A Quantitative Approach to Sovereign Risk Assessment
Previous chapters consider economic history and economic trends to predict sovereign risk. To monitor and manage sovereign risk exposure, many banks and fund houses mostly rely on mechanical tools to risk rank countries and set their exposure limits. Some simply consider external ratings from different sources and some apply econometric techniques to build shadow models that replicate expert opinions. This appendix will summarize the general practices on modeling sovereign risk and discuss their major weaknesses. Although these institutions have their own models and tools to predict risk, the European sovereign debt crisis in 2009–2012 demonstrates that these models all fail. Sovereign risk assessment can be in the forms of letter grades, ranks, probability of default, high-medium-low, or other ordinal scales. In a broad sense, these outputs on credit risk measurement are the results of some models, which are all about data, variables, procedures, measurements, and methodologies. A model can be an expert model, a scorecard model, a checklist model, a statistical model, or a hybrid one. Will there be any accurate models to predict sovereign risk? Is there any way to improve the model performance? These questions will be addressed in this appendix.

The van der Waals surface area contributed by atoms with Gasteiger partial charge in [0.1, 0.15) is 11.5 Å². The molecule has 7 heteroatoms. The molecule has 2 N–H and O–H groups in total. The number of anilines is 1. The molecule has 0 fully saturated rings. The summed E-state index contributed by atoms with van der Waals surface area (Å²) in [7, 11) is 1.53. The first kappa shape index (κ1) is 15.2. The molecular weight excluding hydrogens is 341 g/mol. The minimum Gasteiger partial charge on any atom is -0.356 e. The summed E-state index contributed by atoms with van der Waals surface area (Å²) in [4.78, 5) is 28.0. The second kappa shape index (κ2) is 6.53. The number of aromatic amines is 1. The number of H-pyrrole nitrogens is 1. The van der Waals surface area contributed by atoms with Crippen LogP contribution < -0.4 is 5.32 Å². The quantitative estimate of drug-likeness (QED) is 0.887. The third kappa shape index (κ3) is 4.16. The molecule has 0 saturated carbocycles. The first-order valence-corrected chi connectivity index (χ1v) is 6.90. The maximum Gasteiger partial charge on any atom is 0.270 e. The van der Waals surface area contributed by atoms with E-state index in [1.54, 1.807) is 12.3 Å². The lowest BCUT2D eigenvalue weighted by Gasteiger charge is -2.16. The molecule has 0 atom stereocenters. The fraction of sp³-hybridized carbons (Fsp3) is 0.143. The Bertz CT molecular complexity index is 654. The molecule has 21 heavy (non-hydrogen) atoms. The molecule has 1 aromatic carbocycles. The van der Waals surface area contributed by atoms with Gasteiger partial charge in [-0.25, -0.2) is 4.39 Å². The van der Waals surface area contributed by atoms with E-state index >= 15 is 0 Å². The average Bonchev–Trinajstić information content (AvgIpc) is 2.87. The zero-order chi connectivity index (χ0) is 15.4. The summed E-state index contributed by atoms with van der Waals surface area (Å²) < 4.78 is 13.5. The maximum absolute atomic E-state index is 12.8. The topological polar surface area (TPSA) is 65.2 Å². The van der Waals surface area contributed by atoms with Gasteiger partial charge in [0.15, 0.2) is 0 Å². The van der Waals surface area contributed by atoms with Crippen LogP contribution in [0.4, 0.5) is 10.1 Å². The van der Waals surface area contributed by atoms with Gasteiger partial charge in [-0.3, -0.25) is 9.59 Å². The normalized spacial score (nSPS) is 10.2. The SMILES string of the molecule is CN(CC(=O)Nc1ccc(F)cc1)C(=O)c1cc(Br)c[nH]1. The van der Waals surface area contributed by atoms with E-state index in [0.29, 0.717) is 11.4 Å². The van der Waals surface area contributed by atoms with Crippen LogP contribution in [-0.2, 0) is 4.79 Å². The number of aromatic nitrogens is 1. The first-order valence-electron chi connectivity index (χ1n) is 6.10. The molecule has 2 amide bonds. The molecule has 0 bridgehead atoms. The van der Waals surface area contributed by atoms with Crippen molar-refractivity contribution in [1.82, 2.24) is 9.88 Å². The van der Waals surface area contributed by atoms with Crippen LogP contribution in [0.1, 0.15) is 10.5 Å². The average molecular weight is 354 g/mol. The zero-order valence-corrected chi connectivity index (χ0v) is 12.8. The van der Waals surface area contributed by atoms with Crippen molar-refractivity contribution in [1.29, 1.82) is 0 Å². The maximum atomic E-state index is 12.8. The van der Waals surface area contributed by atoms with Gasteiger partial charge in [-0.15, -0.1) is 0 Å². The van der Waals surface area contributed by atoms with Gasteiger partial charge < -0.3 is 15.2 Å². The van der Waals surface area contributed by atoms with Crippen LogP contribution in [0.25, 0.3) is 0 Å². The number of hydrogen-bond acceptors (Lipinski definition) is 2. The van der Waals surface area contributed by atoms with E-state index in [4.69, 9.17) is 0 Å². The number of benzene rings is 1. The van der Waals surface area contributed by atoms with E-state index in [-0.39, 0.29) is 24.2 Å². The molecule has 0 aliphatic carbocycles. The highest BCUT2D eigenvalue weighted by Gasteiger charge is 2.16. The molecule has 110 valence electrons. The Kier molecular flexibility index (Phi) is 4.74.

Sovereign risk does not have a clear-cut definition. Some relate sovereign risk to the inability of a country to fulfill its debt ...